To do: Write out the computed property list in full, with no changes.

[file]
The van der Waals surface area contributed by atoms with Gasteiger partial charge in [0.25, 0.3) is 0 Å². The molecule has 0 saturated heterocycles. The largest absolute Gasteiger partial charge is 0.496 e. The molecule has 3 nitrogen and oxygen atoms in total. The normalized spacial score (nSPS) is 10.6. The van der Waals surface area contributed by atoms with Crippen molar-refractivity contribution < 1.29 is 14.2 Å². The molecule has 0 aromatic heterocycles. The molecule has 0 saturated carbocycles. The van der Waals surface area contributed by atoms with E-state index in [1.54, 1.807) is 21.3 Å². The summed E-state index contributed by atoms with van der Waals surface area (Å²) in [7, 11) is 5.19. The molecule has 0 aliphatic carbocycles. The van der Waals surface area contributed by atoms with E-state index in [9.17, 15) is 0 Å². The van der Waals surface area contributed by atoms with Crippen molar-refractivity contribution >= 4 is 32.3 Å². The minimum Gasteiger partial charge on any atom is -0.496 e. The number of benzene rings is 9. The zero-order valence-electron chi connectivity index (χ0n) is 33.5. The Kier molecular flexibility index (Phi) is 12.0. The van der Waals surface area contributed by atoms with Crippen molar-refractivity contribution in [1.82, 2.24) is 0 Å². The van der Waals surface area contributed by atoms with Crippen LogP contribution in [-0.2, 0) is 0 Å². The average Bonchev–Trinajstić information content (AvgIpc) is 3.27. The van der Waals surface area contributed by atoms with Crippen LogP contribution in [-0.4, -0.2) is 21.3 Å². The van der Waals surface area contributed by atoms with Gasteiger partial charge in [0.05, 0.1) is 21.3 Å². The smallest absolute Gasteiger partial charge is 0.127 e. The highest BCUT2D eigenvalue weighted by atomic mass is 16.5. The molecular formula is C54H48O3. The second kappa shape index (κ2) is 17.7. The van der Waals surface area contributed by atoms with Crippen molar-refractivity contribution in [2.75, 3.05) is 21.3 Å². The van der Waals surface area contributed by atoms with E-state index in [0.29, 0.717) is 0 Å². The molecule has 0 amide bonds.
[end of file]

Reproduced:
The van der Waals surface area contributed by atoms with Gasteiger partial charge in [0.25, 0.3) is 0 Å². The molecule has 0 saturated heterocycles. The largest absolute Gasteiger partial charge is 0.496 e. The molecule has 3 nitrogen and oxygen atoms in total. The normalized spacial score (nSPS) is 10.6. The van der Waals surface area contributed by atoms with Crippen molar-refractivity contribution < 1.29 is 14.2 Å². The molecule has 0 aromatic heterocycles. The molecule has 0 saturated carbocycles. The van der Waals surface area contributed by atoms with E-state index in [1.54, 1.807) is 21.3 Å². The summed E-state index contributed by atoms with van der Waals surface area (Å²) in [7, 11) is 5.19. The molecule has 0 aliphatic carbocycles. The van der Waals surface area contributed by atoms with E-state index in [9.17, 15) is 0 Å². The van der Waals surface area contributed by atoms with Crippen molar-refractivity contribution >= 4 is 32.3 Å². The minimum Gasteiger partial charge on any atom is -0.496 e. The number of benzene rings is 9. The zero-order valence-electron chi connectivity index (χ0n) is 33.5. The Kier molecular flexibility index (Phi) is 12.0. The van der Waals surface area contributed by atoms with Crippen molar-refractivity contribution in [1.82, 2.24) is 0 Å². The van der Waals surface area contributed by atoms with Crippen LogP contribution in [-0.2, 0) is 0 Å². The average Bonchev–Trinajstić information content (AvgIpc) is 3.27. The van der Waals surface area contributed by atoms with Crippen LogP contribution in [-0.4, -0.2) is 21.3 Å². The van der Waals surface area contributed by atoms with Gasteiger partial charge in [0.05, 0.1) is 21.3 Å². The smallest absolute Gasteiger partial charge is 0.127 e. The highest BCUT2D eigenvalue weighted by atomic mass is 16.5. The molecular formula is C54H48O3. The second kappa shape index (κ2) is 17.7. The van der Waals surface area contributed by atoms with Crippen molar-refractivity contribution in [2.75, 3.05) is 21.3 Å². The van der Waals surface area contributed by atoms with E-state index in [0.29, 0.717) is 0 Å². The molecule has 0 amide bonds.